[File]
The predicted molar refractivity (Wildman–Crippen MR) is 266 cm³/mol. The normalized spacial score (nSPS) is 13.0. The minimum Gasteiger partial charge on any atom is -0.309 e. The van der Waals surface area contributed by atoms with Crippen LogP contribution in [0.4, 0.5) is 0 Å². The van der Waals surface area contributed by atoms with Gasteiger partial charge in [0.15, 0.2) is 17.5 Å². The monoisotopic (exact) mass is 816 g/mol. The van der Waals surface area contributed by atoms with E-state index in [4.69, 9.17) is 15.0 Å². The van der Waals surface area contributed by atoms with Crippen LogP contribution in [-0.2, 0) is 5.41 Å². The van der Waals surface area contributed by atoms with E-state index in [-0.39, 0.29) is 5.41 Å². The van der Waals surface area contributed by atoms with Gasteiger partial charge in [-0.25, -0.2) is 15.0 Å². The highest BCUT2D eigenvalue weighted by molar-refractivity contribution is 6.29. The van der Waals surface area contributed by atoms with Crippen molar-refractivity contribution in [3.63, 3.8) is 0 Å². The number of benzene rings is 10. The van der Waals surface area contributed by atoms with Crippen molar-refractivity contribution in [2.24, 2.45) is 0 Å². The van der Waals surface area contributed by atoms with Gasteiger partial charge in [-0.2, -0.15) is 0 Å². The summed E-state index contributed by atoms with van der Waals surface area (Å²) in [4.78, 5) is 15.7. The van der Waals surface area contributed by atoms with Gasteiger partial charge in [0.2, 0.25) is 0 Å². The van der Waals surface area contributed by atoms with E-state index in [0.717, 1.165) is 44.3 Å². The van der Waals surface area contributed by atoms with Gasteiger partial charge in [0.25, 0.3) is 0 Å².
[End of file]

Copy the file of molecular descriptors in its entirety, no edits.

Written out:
The predicted molar refractivity (Wildman–Crippen MR) is 266 cm³/mol. The normalized spacial score (nSPS) is 13.0. The minimum Gasteiger partial charge on any atom is -0.309 e. The van der Waals surface area contributed by atoms with Crippen LogP contribution in [0.4, 0.5) is 0 Å². The van der Waals surface area contributed by atoms with Gasteiger partial charge in [0.15, 0.2) is 17.5 Å². The monoisotopic (exact) mass is 816 g/mol. The van der Waals surface area contributed by atoms with E-state index in [4.69, 9.17) is 15.0 Å². The van der Waals surface area contributed by atoms with Crippen LogP contribution in [-0.2, 0) is 5.41 Å². The van der Waals surface area contributed by atoms with E-state index in [-0.39, 0.29) is 5.41 Å². The van der Waals surface area contributed by atoms with Gasteiger partial charge in [-0.25, -0.2) is 15.0 Å². The highest BCUT2D eigenvalue weighted by molar-refractivity contribution is 6.29. The van der Waals surface area contributed by atoms with Crippen molar-refractivity contribution in [3.63, 3.8) is 0 Å². The number of benzene rings is 10. The van der Waals surface area contributed by atoms with Crippen molar-refractivity contribution in [2.24, 2.45) is 0 Å². The van der Waals surface area contributed by atoms with Gasteiger partial charge in [-0.2, -0.15) is 0 Å². The summed E-state index contributed by atoms with van der Waals surface area (Å²) in [4.78, 5) is 15.7. The van der Waals surface area contributed by atoms with Gasteiger partial charge in [0.2, 0.25) is 0 Å². The van der Waals surface area contributed by atoms with E-state index in [0.717, 1.165) is 44.3 Å². The van der Waals surface area contributed by atoms with Gasteiger partial charge in [0.25, 0.3) is 0 Å².